Why Spanish clubs are ruling Europe yet again
By Richard Martin
BARCELONA (Reuters) - Real Madrid and Atletico Madrid's passage to the Champions League final and Sevilla qualifying for the Europa League equivalent for a third straight year has underlined Spain's dominance of European soccer.
The nation's hegemony can be put down to a blend of the financial muscle of Real and Barcelona, ranked the two richest clubs in the world according to the Deloitte Money League, and top-quality coaching from grassroots level to the elite.
Since 2000 there have been 12 Spanish finalists in the Champions League, more than any other European league, and the final in Milan on May 28 guarantees an eighth winner from the country during that spell.
Barcelona, who have won the Champions League four times in the past decade, have produced an array of skillful players from their academy who grew up playing possession-based soccer that the first team still practices.
The club have supplemented home-grown talents such as captain Andres Iniesta, Lionel Messi, Sergio Busquets and Gerard Pique by buying world-class individuals like Luis Suarez, Neymar and Ivan Rakitic.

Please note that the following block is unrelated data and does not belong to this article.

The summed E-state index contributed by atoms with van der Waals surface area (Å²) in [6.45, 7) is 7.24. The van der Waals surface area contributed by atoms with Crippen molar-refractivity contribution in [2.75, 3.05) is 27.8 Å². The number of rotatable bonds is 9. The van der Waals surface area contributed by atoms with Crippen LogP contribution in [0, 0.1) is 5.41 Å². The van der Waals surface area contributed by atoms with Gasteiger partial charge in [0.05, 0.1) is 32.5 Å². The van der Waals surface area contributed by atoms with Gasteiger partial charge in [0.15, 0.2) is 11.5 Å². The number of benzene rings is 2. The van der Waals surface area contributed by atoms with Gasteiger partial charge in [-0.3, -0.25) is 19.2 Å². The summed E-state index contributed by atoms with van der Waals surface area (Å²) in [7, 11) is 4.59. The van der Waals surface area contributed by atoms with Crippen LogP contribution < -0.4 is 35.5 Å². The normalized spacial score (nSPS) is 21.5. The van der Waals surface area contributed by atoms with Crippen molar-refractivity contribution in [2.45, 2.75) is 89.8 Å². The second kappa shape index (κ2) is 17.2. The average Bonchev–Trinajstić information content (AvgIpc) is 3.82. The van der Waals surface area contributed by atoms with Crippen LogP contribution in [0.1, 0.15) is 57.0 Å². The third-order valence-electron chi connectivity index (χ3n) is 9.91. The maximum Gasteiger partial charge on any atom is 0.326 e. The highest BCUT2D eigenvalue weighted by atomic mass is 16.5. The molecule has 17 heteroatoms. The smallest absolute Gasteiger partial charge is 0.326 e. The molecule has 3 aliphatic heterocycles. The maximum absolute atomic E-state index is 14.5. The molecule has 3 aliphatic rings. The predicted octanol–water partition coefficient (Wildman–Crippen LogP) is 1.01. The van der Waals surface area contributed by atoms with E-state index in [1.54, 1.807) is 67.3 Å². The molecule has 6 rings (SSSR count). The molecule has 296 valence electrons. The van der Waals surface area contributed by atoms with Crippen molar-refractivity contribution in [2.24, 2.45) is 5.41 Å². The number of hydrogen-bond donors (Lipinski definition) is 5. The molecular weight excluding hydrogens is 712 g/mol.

Atletico's 2014-15 earnings of 187 million euros ($210.68 million) are well below the colossal incomes of Real (557 million euros) and Barcelona (560 million), and their success has hinged on Argentine coach Diego Simeone who has turned the club's fortunes around since taking charge in 2012.
"An interesting aspect of Spanish soccer is its diversity, fomented by a new generation of coaches," wrote journalist Santiago Segurola in the Marca newspaper on Friday.
"La Liga is a kaleidoscope of styles, something unusual in the rest of Europe. The sensation is that Spanish soccer, with all its organizational deficits, has transformed into an ideal laboratory for teams in European competition." Continued...